Animated cakes, wine-flavoured ice blocks and a colourful cycleway: Microsoft Surface and TVNZ show the benefits of collaboration

In September, around the time of its new season launch, TVNZ announced OnDemand Shorts, an extension of its on-demand offering dedicated entirely to short-form content.

This platform has now officially launched, and TVNZ has been promoting it via a 30-second spot that explains the proposition to viewers and gives a series of teasers of the inaugural shows. 

Short shows, big stories. From real laughs to real life, enjoy some of the best shorts from NZ and overseas.: http://tvnz.co.nz/shorts

Posted by TVNZ OnDemand on Monday, 30 November 2015


From the outset, TVNZ outlined an important commercial component that would allow brands to collaborate in the production of content. And the state broadcaster has already attracted its first client in this space. 

The three-part series Better Together, currently available on Shorts, was developed by TVNZ Blacksand in conjunction with Microsoft Surface and its media agency Carat. 

“Microsoft came to us with a brief that we thought was absolutely perfect for a content marketing piece, so we went away together and thought with the TVNZ Blacksand team about what type of content would be good for the launch and we came up with this idea that was about local creative pairings of people coming together and creating something that’s greater than the sum of its parts,” says TVNZ content strategist Robbie Spargo.

The opening of the Nelson Street cycleway, a story about a cakemaker working with an animator and a segment on Nice Blocks conspiring with a wine maker have each been given the short-form treatment for the series.

Spargo says that Microsoft understood from the beginning that this was not a TVC.

“Microsoft was completely with us when we told them that the most important thing was telling the story. And that story should align with your brand’s themes and messages, but it’s not about showing as much product as possible. Where it’s natural we’ll feature the product, but where it’s not natural we won’t feature the product.”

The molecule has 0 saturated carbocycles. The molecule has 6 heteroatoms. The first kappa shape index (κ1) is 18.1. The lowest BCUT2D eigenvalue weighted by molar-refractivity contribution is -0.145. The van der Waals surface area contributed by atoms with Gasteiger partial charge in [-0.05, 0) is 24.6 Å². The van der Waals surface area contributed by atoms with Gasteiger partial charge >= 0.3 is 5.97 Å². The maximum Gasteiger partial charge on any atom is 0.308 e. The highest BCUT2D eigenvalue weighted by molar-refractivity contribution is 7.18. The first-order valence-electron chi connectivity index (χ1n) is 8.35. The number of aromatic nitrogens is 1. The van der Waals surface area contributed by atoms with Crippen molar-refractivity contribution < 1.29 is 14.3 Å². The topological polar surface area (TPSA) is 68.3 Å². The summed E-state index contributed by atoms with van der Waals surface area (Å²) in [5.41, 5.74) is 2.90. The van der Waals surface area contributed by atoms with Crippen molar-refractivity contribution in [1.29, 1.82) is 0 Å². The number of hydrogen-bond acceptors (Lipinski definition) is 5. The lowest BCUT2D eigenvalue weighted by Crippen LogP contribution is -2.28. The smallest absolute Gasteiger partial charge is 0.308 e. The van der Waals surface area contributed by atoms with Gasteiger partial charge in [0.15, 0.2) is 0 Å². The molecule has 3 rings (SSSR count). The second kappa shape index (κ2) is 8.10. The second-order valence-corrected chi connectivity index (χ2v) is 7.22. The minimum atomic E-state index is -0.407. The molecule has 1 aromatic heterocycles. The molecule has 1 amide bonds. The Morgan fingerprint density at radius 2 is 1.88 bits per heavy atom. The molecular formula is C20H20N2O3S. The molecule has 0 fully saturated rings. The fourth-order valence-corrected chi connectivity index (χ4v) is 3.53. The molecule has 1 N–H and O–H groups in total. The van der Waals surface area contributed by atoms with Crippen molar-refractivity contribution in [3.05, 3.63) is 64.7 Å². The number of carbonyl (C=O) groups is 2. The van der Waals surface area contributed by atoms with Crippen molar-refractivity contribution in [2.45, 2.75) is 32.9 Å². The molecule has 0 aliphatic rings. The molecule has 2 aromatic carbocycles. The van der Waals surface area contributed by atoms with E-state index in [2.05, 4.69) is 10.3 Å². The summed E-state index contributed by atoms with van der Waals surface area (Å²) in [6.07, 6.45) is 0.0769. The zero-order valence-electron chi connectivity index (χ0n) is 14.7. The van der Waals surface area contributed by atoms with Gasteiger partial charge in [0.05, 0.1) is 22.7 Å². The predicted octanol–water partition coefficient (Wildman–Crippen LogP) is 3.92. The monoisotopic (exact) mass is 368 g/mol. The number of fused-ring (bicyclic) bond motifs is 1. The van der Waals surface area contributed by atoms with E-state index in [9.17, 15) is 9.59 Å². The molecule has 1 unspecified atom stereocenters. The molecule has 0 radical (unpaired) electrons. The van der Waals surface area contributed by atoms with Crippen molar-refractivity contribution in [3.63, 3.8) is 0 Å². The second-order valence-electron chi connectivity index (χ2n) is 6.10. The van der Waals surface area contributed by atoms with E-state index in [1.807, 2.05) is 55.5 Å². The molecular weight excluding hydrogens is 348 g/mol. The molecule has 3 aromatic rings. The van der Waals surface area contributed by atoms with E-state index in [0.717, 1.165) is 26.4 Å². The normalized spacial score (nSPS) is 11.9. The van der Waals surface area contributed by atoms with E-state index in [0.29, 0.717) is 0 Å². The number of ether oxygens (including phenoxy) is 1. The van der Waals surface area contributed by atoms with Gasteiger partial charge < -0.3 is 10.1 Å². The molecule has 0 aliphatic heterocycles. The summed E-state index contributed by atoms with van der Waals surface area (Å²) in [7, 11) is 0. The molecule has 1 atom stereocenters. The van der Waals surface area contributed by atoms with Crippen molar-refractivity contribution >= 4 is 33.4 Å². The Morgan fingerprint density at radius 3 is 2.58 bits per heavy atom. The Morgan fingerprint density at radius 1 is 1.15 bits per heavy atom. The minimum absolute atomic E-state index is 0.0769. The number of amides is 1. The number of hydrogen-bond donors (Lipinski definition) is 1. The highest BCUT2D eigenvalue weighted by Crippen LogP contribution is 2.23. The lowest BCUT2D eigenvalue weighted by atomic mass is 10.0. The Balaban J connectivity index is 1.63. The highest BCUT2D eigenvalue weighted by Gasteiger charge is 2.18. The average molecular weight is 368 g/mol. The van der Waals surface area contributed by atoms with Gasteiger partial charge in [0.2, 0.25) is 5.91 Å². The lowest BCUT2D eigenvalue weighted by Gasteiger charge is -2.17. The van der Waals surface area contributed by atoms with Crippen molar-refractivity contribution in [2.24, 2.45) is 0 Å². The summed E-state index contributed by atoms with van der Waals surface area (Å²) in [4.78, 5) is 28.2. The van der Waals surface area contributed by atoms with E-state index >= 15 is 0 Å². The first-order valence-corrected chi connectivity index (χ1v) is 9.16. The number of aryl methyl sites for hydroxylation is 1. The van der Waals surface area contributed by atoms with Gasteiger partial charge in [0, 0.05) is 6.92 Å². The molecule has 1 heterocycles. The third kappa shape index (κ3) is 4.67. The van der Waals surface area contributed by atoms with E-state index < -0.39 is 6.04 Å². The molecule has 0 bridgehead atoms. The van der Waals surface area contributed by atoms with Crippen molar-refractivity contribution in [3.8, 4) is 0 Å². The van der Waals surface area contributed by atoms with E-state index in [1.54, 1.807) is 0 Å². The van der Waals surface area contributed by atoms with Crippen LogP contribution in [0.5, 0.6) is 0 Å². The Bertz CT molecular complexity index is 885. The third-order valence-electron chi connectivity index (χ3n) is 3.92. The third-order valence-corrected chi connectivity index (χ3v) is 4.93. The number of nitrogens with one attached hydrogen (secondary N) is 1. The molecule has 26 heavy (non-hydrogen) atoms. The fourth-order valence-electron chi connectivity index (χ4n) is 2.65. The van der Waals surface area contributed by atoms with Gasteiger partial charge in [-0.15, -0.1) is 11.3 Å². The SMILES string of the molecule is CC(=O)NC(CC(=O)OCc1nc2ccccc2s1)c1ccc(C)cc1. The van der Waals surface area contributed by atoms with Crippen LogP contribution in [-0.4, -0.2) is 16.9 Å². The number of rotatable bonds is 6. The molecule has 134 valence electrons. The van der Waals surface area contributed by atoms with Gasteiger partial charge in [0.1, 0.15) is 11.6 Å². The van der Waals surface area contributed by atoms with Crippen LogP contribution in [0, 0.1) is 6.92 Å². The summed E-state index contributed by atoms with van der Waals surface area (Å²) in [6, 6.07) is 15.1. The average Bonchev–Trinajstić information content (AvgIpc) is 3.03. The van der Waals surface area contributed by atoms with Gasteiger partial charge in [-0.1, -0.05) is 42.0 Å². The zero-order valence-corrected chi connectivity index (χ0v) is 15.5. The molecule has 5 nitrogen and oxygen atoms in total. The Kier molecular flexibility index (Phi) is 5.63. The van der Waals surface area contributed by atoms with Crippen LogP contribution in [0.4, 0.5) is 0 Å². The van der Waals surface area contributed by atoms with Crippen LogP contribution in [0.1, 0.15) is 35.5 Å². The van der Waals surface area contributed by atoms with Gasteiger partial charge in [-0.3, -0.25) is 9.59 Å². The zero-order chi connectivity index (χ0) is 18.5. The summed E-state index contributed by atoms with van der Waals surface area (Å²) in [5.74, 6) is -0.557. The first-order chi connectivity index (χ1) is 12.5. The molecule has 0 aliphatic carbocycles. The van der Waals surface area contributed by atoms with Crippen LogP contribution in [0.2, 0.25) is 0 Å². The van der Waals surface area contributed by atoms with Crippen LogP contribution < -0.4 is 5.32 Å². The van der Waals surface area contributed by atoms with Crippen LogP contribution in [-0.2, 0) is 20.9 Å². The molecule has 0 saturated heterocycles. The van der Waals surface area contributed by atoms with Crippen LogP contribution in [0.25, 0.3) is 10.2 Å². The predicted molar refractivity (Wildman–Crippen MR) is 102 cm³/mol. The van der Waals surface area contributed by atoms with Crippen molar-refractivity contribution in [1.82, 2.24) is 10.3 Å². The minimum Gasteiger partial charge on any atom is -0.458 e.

In explaining his point, Spargo refers to the videos in the MS Surface series, saying that that the product featured more prominently in the clip featuring the animator and cakemaker, as the pair passed the tablet between each other during the process. He says the amount of product placement will vary depending on the story and product being promoted.

Microsoft Surface marketing manager Jordanna Murray says that from the outset they were looking for a different way to promote the new product. 

“Our goal was to create engaging content,” says Murray.

She points to the previous work Microsoft Surface has done with street artists BMD, saying that the company prefers non-traditional executions that stand out.

Murray says she was involved in the creative process and sometimes sat in during the editing process, contributing her ideas to the final touch. This collaboration between TVNZ Blacksand and the marketing manager is also another example of media companies starting to encroach on the territory traditionally occupied by agencies.    

But creating bespoke content for brands isn’t new for TVNZ. 

Digital commissioner Tina McLaren, who recently transitioned from drama commissioning, says the core principles of commissioning and producing short-form content are very similar to those used in longer-form pieces.    

“The same rules would apply in any commission. We find the right content for either a brand Robbie’s working with, or the correct slot or demographic, and we then work with the producers and quality-control it all the way through. The rules are the same. We’re still just trying to tell a story that’s a little bit shorter than the Sunday features I’ve become used to,” she says.

Spargo concurs with these sentiments and points to Kiwi Living and Purina Pound Pups as examples of the content partnerships that TVNZ has established over the last few years.   

“I don’t think it’s a brand new thing – it’s just a new iteration of something we’ve been doing for some time,” he says.

As things stand, Microsoft is the only brand to have paid for content to appear in Shorts, but Spargo says TVNZ is currently throwing ideas around with a few brands.

“We’re in discussions with a number of different brands at the moment. Nothing is 100 percent confirmed, but we have lots and lots of interest. We’re working through the ideas that we have together with those brands to shape them into something. So, you’ll see a lot more in the new year.”

The release of TVNZ’s first batch of shows comes shortly after the launch of NZME’s short-form platform, WatchMe, which could also potentially host branded content.  

And as local brands start to dabble in content creation, we can only hope for the emergence of the Kiwi version of Johnnie Walker’s The Gentleman’s Wager

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